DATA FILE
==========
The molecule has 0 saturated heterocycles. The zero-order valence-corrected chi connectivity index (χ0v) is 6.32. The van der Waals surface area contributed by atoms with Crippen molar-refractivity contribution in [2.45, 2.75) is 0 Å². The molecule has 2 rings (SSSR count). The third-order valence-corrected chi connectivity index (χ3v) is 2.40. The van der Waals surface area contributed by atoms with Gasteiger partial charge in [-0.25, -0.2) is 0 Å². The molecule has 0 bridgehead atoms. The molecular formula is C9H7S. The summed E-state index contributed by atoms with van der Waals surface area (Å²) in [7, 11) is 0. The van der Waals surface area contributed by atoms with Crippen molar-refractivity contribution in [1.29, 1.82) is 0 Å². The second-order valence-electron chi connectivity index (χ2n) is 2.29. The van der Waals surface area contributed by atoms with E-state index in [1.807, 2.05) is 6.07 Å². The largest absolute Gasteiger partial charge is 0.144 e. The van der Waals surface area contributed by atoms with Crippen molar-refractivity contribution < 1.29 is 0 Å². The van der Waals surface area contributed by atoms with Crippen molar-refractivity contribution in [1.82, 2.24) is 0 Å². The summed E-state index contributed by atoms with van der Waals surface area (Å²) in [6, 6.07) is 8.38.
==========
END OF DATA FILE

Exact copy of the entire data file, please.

The molecule has 0 saturated heterocycles. The zero-order valence-corrected chi connectivity index (χ0v) is 6.32. The van der Waals surface area contributed by atoms with Crippen molar-refractivity contribution in [2.45, 2.75) is 0 Å². The molecule has 2 rings (SSSR count). The third-order valence-corrected chi connectivity index (χ3v) is 2.40. The van der Waals surface area contributed by atoms with Gasteiger partial charge in [-0.25, -0.2) is 0 Å². The molecule has 0 bridgehead atoms. The molecular formula is C9H7S. The summed E-state index contributed by atoms with van der Waals surface area (Å²) in [7, 11) is 0. The van der Waals surface area contributed by atoms with Crippen molar-refractivity contribution in [1.29, 1.82) is 0 Å². The second-order valence-electron chi connectivity index (χ2n) is 2.29. The van der Waals surface area contributed by atoms with E-state index in [1.807, 2.05) is 6.07 Å². The largest absolute Gasteiger partial charge is 0.144 e. The van der Waals surface area contributed by atoms with Crippen molar-refractivity contribution < 1.29 is 0 Å². The van der Waals surface area contributed by atoms with Crippen molar-refractivity contribution in [1.82, 2.24) is 0 Å². The summed E-state index contributed by atoms with van der Waals surface area (Å²) in [6, 6.07) is 8.38.